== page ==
Ex. Ord. No. 13881. Maximizing Use of American-Made Goods, Products, and Materials

Ex. Ord. No. 13881, July 15, 2019, 84 F.R. 34257, provided:

By the authority vested in me as President by the Constitution and the laws of the United States of America, and to promote the principles underlying the Buy American Act of 1933 (41 U.S.C. 8301–8305), it is hereby ordered as follows:

Section 1. Policy. (a) As expressed in Executive Order 13788 of April 18, 2017 (Buy American and Hire American) [set out above], and in Executive Order 13858 of January 31, 2019 (Strengthening Buy-American Preferences for Infrastructure Projects) [set out above], it is the policy of the United States to buy American and to maximize, consistent with law, the use of goods, products, and materials produced in the United States. To those ends, my Administration shall enforce the Buy American Act to the greatest extent permitted by law.

(b) In Executive Order 10582 of December 17, 1954 (Prescribing Uniform Procedures for Certain Determinations Under the Buy-American Act) [41 U.S.C. 8303 note], President Eisenhower established that materials shall be, for purposes of the Buy American Act, considered of foreign origin if the cost of the foreign products used in such materials constitutes 50 percent or more of the cost of all the products used in such materials. He also established that, in determining whether the bid or offered price of materials of domestic origin is unreasonable or inconsistent with the public interest, the executive agencies shall either (1) add 6 percent to the total bid or offered price of materials of foreign origin, or (2) add 10 percent to the total bid or offered price of materials of foreign origin less certain specified costs as follows. Where the foreign bid or offer is less than $25,000, applicable duty is excluded from the calculation. Where the foreign bid or offer is more than $25,000, both applicable duty, and all costs incurred after arrival in the United States, are excluded from the calculation.

(c) The policies described in section 1(b) of this order were adopted by the Federal Acquisition Regulatory Council (FAR Council) in the Federal Acquisition Regulation (FAR), title 48, Code of Federal Regulations. The FAR should be reviewed and revised, as appropriate, to most effectively carry out the goals of the Buy American Act and my Administration's policy of enforcing the Buy American Act to its maximum lawful extent. I therefore direct the members of the FAR Council to consider measures that may better effectuate this policy.

Sec. 2. Proposed Rules. (a) Within 180 days of the date of this order [July 15, 2019], the FAR Council shall consider proposing for notice and public comment:

(i) an amendment to the applicable provisions in the FAR that would provide that materials shall be considered to be of foreign origin if:

(A) for iron and steel end products, the cost of foreign iron and steel used in such iron and steel end products constitutes 5 percent or more of the cost of all the products used in such iron and steel end products; or

(B) for all other end products, the cost of the foreign products used in such end products constitutes 45 percent or more of the cost of all the products used in such end products; and

(ii) an amendment to the applicable provisions in the FAR that would provide that the executive agency concerned shall in each instance conduct the reasonableness and public interest determination referred to in sections 8302 and 8303 of title 41, United States Code, on the basis of the following-described differential formula, subject to the terms thereof: the sum determined by computing 20 percent (for other than small businesses), or 30 percent (for small businesses), of the offer or offered price of materials of foreign origin.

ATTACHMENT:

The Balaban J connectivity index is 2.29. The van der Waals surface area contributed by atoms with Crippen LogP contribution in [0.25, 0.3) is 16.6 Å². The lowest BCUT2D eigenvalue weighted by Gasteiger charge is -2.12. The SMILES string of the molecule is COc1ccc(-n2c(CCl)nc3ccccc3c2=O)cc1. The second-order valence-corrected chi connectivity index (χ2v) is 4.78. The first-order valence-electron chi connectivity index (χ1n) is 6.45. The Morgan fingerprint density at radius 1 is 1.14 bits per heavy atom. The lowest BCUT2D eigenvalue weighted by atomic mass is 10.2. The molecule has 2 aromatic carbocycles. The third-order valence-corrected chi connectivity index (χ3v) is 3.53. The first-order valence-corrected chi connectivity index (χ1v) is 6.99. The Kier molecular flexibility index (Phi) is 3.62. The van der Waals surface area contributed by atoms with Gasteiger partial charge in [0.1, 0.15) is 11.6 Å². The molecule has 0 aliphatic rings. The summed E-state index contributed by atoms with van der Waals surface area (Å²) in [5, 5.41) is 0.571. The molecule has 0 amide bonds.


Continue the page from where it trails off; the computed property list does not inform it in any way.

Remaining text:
(b) The FAR Council shall consider and evaluate public comments on any regulations proposed pursuant to section 2(a) of this order and shall promptly issue a final rule, if appropriate and consistent with applicable law and the national security interests of the United States. The head of each executive agency shall issue such regulations as may be necessary to ensure that agency procurement practices conform to the provisions of any final rule issued pursuant to this order.

Sec. 3. Effect on Executive Order 10582. Executive Order 10582 is superseded to the extent that it is inconsistent with this order. Upon the issuance of a final rule pursuant to section 2 of this order, subsections 2(a) and 2(c) of Executive Order 10582 are revoked.

Sec. 4. Additional Actions. Within 180 days of the date of this order, the Secretary of Commerce and the Director of the Office of Management and Budget shall, in consultation with the FAR Council, the Chairman of the Council of Economic Advisers, the Assistant to the President for Economic Policy, and the Assistant to the President for Trade and Manufacturing Policy, submit to the President a report on any other changes to the FAR that the FAR Council should consider in order to better enforce the Buy American Act and to otherwise act consistent with the policy described in section 1 of this order, including whether and when to further decrease, including incrementally, the threshold percentage in subsection 2(a)(i)(B) of this order from the proposed 45 percent to 25 percent. The report shall include recommendations based on the feasibility and desirability of any decreases, including the timing of such decreases.

Sec. 5. General Provisions. (a) Nothing in this order shall be construed to impair or otherwise affect: